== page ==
The sculpture "Window" was created in 1985, the year when the campaign for a large-scale change of the Arabic-Turkish names with Bulgarian was at its height; all administrative structures, the repressive apparatus and the state organizations of the totalitarian regime were engaged; in only two months, the names of over 800 000 people were changed. The assimilation policy of the socialist authorities provoked a wave of resistance which played a significant role in the development of open civil opposition to the communist regime.
Although the author says that they are not directly related to the "Revival Process", the works of Ziyatin Nuriev express his protest. Despite the similarity in material and technique between "Window" and his earlier works ("Dream", 1982; "White Light", 1983; "Head", 1984), the difference in the message of the sculpture is considerable: "The wound of unbearable violence is engraved in this sculpture; a wound on the person's morals, on the family, the society. The window of Ziyatin Nuriev gives us the possibility and the impossibility to touch what we won't ever experience. The possibility – because he has brought out to the surface the iceberg of pain; the impossibility – because he has locked up all external expressions of pain.
The eyes are missing.
The lips are missing.
In the place of the eyes, from the meandering edge of the eyelid line, depending on the light, the shadows casted could call the look of sorrow from which a sigh slips out whispering.
In the place of the lips, on the border where the two halves of the face meet, the concealed lamentation passes over, the red vertical line of the silence.
Ziyatin chooses for the first and may be for the last time the bust, the most used pattern for heroization of the character. He deprives his character of individual characteristics but presents him with plastic uniqueness – he takes from the crown, prolongs the scull, flattens the body, marks the nose and cuts the volumes by sharp edges. He includes the clasped hands which emphasize the geometry of the forms as well as the delicacy of the details. At first, the sculpture looks deceivably fragile but it has the mighty hardness of the basalt. The differences in the texture of the basalt cause differences in the shades of grey. This is particularly visible in the place of the eyes; the tangle of dark and light spots begins from the area of the eyes, runs through the temples and reaches the back of the head. The grief is transformed into enlightenment. The shades of grey are not enough and Ziyatin uses brick-red to wound particular edges or places of the head and the body.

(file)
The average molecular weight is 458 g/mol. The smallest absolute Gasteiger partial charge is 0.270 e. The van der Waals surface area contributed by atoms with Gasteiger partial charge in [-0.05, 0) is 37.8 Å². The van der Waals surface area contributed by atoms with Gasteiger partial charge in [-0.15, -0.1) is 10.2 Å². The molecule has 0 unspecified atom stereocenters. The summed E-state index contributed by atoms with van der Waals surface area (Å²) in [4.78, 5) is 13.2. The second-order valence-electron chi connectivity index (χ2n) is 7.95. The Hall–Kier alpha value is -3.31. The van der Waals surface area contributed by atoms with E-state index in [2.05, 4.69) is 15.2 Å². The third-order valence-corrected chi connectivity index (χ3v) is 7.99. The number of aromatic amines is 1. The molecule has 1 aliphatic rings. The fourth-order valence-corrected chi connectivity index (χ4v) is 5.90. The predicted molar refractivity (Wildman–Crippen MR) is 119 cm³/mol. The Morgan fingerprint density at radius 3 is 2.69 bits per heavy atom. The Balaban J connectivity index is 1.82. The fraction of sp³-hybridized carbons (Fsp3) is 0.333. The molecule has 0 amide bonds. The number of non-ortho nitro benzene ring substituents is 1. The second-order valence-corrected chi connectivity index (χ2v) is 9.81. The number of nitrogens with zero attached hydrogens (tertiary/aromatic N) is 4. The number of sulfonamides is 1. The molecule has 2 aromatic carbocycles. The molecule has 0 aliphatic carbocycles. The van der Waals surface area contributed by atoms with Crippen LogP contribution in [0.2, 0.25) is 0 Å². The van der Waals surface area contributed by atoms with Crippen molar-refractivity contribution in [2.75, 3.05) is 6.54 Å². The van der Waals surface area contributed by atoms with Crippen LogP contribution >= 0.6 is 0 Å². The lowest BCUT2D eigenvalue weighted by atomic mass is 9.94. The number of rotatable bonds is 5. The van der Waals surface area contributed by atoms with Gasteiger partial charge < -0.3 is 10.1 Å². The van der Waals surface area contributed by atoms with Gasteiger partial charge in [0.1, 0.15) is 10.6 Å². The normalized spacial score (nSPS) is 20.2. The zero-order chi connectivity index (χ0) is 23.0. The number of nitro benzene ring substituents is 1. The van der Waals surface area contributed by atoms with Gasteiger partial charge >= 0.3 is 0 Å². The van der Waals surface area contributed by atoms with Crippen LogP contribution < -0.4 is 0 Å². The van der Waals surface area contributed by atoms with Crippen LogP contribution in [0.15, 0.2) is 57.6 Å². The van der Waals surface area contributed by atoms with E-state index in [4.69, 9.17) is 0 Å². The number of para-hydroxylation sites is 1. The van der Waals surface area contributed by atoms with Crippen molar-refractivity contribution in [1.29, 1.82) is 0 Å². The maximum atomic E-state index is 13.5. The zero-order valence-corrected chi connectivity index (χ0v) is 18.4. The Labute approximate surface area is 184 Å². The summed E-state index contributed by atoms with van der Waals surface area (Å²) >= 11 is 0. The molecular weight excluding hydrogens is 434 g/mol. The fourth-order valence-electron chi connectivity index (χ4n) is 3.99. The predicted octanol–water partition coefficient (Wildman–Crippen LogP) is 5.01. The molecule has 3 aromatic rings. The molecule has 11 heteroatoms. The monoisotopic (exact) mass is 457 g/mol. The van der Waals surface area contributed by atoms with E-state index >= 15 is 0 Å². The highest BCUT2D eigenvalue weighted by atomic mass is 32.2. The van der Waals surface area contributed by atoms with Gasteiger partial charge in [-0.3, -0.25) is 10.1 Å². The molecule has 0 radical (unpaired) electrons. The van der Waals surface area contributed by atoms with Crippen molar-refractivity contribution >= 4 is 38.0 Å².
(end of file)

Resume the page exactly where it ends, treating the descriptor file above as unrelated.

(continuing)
The window is blocked up for those who observe and open for those who can sympathize." (Iliev 2011: 34-35)
Sofia City Art Gallery
Nuriev, Ziyatin: Window. 1985, basalt, 57 x 40 x 25 cm. Sofia City Art Gallery.
- Kasabova, Anelia Dr.
Vasilev, Kiril. 2016. "Ziyatin Nuriev - Retrospektsia [Ziyatin Nuriev - Retrospective]". Kultura, 33 (2866), 14 October. http://www.kultura.bg/media/file/phpblPRQi1561.pdf Accessed 8 March 2017.
Cesur, Kadriye. 2008. „Razgovor sas skulptora Ziyatin Nuriev: ‘Chovek tryabva da mozhe da se izkachi nd sobstvenoto si ego I da se vslucha naokolo’ [Conversation with the sculptor Ziyatin Nuriev: ’One Must be Able to Climb over his own Ego and Listen Around’].” Public Republic, 18 December. http://www.public-republic.com/magazine/2008/12/9385.php Accessed 8 March 2017.
Dzhambazov, Stefan. 2016. “Ziyatin Nuriev I negovite nezavarsheni proekti za nov chovek [Ziyatin Nuriev and his Unfinished Projects for a New Person]”. Mediapool, 3 October. http://www.mediapool.bg/ziyatin-nuriev-i-negovite-nezavarsheni-proekti-za-nov-chovek-news254740.html
Dimova, Ludmila. 2016. „Ziyatin Nuriev: Lakonichno [Ziyatin Nuriev: Laconic]. Kultura. Portal za kultura, izkustvo i obshtestvo. http://kultura.bg/web/%D0%B7%D0%B8%D1%8F%D1%82%D0%B8%D0%BD-%D0%BD%D1%83%D1%80%D0%B8%D0%B5%D0%B2-%D0%BB%D0%B0%D0%BA%D0%BE%D0%BD%D0%B8%D1%87%D0%BD%D0%BE/ Accessed 8 March 2017.
Cesur, Kadriye. 2006. „Ziyatin Nuriev slusha vyatara [Ziyatin Nuriev listen to the wind]”.Информационен портал Турция / Portal Turkey. https://sites.google.com/site/portalturkey/ziyatinnuriev
Iliev, Krasimir. 2016. Formi na saprotiva [Forms of Resistance]. Sofia: Sofia City Art Gallery.